Home-care providers are suggesting a compromise to Capitol Hill budget cutters: Limit annual Medicare per-visit payments until a comprehensive prospective payment system can be implemented in 1999.
The National Association for Home Care devised the plan in a bid to get a payment system included in narrow Medicare reform measures that Congress soon may consider.
Until a payment system based on episodes of care can be implemented on Oct. 1, 1999, the NAHC proposes continuing per-visit payment but capping how much an agency can receive based on the number of beneficiaries it serves. That limit would be based mostly on agencies' historical costs but also on average costs in their regions.
Rep. William Thomas (R-Calif.), chairman of the House Ways and Means health subcommittee, was drafting a limited Medicare reform bill last week. He said he had seen the NAHC's proposal and had sent it to the Congressional Budget Office for its analysis of how it would affect the federal budget deficit. Republicans have been targeting home care, one of the fastest-growing portions of the Medicare budget, as an area for spending reductions.
Thomas said he would decide whether to include the NAHC proposal based on the CBO analysis.
Congressional Republicans' balanced-budget proposal would have converted Medicare home-care payments to a prospective payment system beginning in 1997. In essence, the system would have placed a limit on how much home health providers would have been able to receive per episode of care.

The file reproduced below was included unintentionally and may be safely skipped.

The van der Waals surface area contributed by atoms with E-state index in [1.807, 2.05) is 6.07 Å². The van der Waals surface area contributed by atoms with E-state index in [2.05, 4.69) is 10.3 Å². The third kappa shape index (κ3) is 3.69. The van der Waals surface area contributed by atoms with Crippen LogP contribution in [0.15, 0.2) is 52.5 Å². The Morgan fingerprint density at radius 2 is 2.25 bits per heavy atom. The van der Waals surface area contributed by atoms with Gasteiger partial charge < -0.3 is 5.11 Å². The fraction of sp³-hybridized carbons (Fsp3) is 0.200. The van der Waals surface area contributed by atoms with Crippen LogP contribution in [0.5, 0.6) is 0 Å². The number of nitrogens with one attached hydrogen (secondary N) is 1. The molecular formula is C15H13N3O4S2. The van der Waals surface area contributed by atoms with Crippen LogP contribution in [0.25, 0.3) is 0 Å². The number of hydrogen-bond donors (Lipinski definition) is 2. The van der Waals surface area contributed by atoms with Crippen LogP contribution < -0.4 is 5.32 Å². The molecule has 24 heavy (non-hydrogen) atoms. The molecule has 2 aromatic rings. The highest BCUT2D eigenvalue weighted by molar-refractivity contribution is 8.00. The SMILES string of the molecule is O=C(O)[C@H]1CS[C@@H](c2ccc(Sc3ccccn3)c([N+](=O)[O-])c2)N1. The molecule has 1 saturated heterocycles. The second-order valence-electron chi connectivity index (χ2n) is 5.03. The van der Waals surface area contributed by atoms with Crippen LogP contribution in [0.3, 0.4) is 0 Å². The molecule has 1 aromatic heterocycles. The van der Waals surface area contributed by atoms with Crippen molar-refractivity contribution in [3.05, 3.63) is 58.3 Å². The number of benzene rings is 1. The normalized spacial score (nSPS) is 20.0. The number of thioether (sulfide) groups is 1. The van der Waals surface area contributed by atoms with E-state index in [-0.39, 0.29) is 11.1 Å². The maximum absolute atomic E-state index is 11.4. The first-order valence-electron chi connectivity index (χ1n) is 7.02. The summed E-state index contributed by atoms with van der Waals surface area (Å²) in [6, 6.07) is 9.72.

The association had favored a prospective payment system and had proposed one to the Republican leadership.
But in the end, it opposed the Republican plan because it would have required home-care agencies to provide 165 days of care for a payment rate that only covered 120 days of historical costs.
In addition, added Dayle Berke, the NAHC's government affairs director, HCFA had said it could implement neither the industry proposal nor the Republican plan.
Without the cost-containment of a prospective payment system, home-care agencies ran the risk of exceeding cost-growth caps under the Republican balanced-budget plan. The CBO estimates that Medicare spending on home care will grow just over 17% to $17.2 billion in fiscal 1996, which began Oct. 1, 1995. Under the GOP budget blueprint, that rate of growth would be squeezed to 7.9% by 2002.
If home-care providers exceed those caps, the congressional Republican bill would reduce fees to that sector the following year.